CommercialFleet

Road test: Nissan NP300 Navara Tekna pick-up review

Nissan

Review

Until the arrival of the Volkswagen Amarok in 2011, the Nissan Navara was pretty much the acknowledged leader of the field in the 4x4 truck sector when it came to car-like drivability.

Since then, the Navara has gradually been slipping down the list as newer and better rivals were launched against it. It was only this year that Nissan was able to vie for this crown again with the new NP300 Navara, launched in January – and it certainly rocked the boat. The new model has already picked up a raft of awards since launch and looks set to put Nissan firmly back among the off-road class leaders.

The Amarok has always had a major problem when it comes to fleet sales – it is only offered in double-cab format, whereas some company buyers want smaller, more down-to-earth models. True, Nissan also doesn’t offer a single-cab ‘cooking’ truck, but king-cab versions with small rear fold-down seats are available – and these should help to tempt prospective fleet buyers in Nissan’s direction.

Having driven left-hand drive versions in Majorca, we were keen to try UK variants so snapped up the first one on offer from Nissan, which admittedly isn’t exactly the most ‘fleety’ version there is – but at least it gives us a chance to try out all the goodies that are on offer from higher spec versions.

The vehicle on test is the Navara Tekna – the top of five spec levels – and as can be seen from the picture, it came in a dazzling metallic gold colour (which turned out to be a £495 option) and dripping with all sorts of extras that fleet drivers won’t get. Mind you at £24,013 ex-VAT, there are an awful lot of bangs for your buck.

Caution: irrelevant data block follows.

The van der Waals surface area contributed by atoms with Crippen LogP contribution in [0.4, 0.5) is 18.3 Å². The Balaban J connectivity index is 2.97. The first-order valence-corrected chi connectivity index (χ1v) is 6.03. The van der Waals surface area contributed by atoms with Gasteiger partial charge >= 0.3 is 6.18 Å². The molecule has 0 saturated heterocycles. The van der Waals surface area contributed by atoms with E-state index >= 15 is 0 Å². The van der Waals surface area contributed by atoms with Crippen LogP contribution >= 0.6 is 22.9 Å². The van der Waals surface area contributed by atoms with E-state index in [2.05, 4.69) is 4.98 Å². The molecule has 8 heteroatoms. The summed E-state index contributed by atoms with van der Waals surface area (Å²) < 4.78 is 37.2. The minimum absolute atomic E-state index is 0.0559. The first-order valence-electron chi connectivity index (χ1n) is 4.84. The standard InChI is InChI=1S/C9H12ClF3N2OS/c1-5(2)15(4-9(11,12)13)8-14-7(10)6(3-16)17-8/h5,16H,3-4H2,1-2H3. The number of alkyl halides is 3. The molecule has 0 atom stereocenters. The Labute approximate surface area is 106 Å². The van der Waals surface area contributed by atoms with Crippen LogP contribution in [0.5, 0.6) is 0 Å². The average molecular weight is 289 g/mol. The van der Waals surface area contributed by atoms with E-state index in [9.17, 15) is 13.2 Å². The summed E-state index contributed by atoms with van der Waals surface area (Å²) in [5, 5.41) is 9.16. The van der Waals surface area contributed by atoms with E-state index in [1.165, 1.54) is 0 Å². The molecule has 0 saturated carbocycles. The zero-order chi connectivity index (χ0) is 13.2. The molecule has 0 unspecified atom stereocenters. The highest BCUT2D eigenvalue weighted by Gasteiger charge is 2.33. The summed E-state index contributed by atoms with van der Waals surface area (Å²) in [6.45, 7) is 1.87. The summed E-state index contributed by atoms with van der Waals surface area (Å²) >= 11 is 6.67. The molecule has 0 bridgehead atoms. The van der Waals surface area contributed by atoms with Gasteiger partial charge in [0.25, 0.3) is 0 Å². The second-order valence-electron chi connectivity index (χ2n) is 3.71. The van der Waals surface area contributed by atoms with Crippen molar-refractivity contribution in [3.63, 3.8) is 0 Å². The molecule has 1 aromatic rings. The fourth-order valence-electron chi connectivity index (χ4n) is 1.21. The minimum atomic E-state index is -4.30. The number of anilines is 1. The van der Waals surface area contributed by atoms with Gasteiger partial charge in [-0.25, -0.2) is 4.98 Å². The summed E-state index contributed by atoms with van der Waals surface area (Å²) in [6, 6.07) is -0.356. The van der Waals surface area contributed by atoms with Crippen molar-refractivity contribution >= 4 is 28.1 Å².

Under the bonnet is a 2.3-litre dCi turbodiesel powerplant blasting out a meaty 190bhp, while standard equipment includes roof rails, alloy wheels, side steps, moveable
tie-down points in the back, body-coloured front bumpers, side, curtain and knee airbags, all-round view monitor, a Nissan Connect navigation and entertainment system and enough safety gadgets in place to make even the most timid of drivers feel safe in the rough. 

The truck is slated to return a creditable 44.1mpg on the combined cycle and emits 169g/km of CO2.

The NP300 Navara goes along with most of the rivals in the sector by offering chunky, macho yet stylish looks, so it’s down to personal preference which one looks the best. My money is on the Nissan.

Meanwhile just about everything has been updated and improved over the old Navara to the extent that the vehicle offers as car-like a ride as a truck is ever going to, albeit with the seats at a rather different angle.  

The cab is stylish in the extreme, with huge comfortable leather seats and a dash that wouldn’t look amiss in the most expensive car. Rear legroom, though, is rather at a premium.

In the rear our test vehicle had a plastic load liner which was an option at £360 – rather a surprise as in our view this is a must to keep the rear of the truck safe from scrapes and scratches that will badly affect its resale value.

The Navara fires up with a muted growl which is unobtrusive but loud enough to let the occupants know there is serious horsepower on offer – and on the road, the driver will never be caught short of oomph. The only gripe is that the rather old-fashioned long throw gear lever made for some notchy changes at times. We didn’t manage to take our test vehicle off-road, but had already tried the Navara in the dirt at the international launch in Majorca; even novices won’t take fright on the scariest inclines as hill start assist and hill descent control systems do all the work automatically.

CO2 emissions and fuel consumption data correct at time of writing. The latest figures are available in the Fleet News fuel cost calculator and the company car tax calculator.



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